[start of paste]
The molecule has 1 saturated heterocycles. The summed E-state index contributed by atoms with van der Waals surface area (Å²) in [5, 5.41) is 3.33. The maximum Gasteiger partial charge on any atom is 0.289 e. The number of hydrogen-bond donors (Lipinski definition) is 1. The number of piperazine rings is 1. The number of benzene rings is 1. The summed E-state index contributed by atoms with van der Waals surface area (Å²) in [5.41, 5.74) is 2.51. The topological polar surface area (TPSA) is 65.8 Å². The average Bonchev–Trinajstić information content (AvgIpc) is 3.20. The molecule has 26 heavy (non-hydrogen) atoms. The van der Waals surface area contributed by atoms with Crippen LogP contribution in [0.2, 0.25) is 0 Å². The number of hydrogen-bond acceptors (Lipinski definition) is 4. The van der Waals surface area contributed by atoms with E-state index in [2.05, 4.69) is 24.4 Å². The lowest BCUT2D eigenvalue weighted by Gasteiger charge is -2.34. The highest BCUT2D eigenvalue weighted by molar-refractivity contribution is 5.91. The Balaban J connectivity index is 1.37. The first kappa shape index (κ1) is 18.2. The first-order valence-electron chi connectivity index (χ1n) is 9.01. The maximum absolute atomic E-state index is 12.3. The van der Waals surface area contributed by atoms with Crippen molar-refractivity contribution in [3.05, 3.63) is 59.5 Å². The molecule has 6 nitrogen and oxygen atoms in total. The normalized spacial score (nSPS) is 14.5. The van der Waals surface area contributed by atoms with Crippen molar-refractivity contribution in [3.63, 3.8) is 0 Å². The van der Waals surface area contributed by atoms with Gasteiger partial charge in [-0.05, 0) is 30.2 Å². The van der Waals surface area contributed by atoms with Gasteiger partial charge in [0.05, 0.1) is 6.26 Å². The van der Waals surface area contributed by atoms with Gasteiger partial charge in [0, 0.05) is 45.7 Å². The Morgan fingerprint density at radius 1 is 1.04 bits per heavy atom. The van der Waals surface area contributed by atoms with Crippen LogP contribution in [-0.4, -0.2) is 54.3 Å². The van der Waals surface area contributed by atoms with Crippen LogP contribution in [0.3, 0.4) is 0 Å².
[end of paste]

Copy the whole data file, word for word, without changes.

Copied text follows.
The molecule has 1 saturated heterocycles. The summed E-state index contributed by atoms with van der Waals surface area (Å²) in [5, 5.41) is 3.33. The maximum Gasteiger partial charge on any atom is 0.289 e. The number of hydrogen-bond donors (Lipinski definition) is 1. The number of piperazine rings is 1. The number of benzene rings is 1. The summed E-state index contributed by atoms with van der Waals surface area (Å²) in [5.41, 5.74) is 2.51. The topological polar surface area (TPSA) is 65.8 Å². The average Bonchev–Trinajstić information content (AvgIpc) is 3.20. The molecule has 26 heavy (non-hydrogen) atoms. The van der Waals surface area contributed by atoms with Crippen LogP contribution in [0.2, 0.25) is 0 Å². The number of hydrogen-bond acceptors (Lipinski definition) is 4. The van der Waals surface area contributed by atoms with E-state index in [2.05, 4.69) is 24.4 Å². The lowest BCUT2D eigenvalue weighted by Gasteiger charge is -2.34. The highest BCUT2D eigenvalue weighted by molar-refractivity contribution is 5.91. The Balaban J connectivity index is 1.37. The first kappa shape index (κ1) is 18.2. The first-order valence-electron chi connectivity index (χ1n) is 9.01. The maximum absolute atomic E-state index is 12.3. The van der Waals surface area contributed by atoms with Crippen molar-refractivity contribution in [3.05, 3.63) is 59.5 Å². The molecule has 6 nitrogen and oxygen atoms in total. The normalized spacial score (nSPS) is 14.5. The van der Waals surface area contributed by atoms with Crippen molar-refractivity contribution in [3.63, 3.8) is 0 Å². The van der Waals surface area contributed by atoms with Gasteiger partial charge in [-0.05, 0) is 30.2 Å². The van der Waals surface area contributed by atoms with Gasteiger partial charge in [0.05, 0.1) is 6.26 Å². The van der Waals surface area contributed by atoms with Gasteiger partial charge in [0, 0.05) is 45.7 Å². The Morgan fingerprint density at radius 1 is 1.04 bits per heavy atom. The van der Waals surface area contributed by atoms with Crippen LogP contribution in [-0.4, -0.2) is 54.3 Å². The van der Waals surface area contributed by atoms with Crippen LogP contribution in [0.3, 0.4) is 0 Å².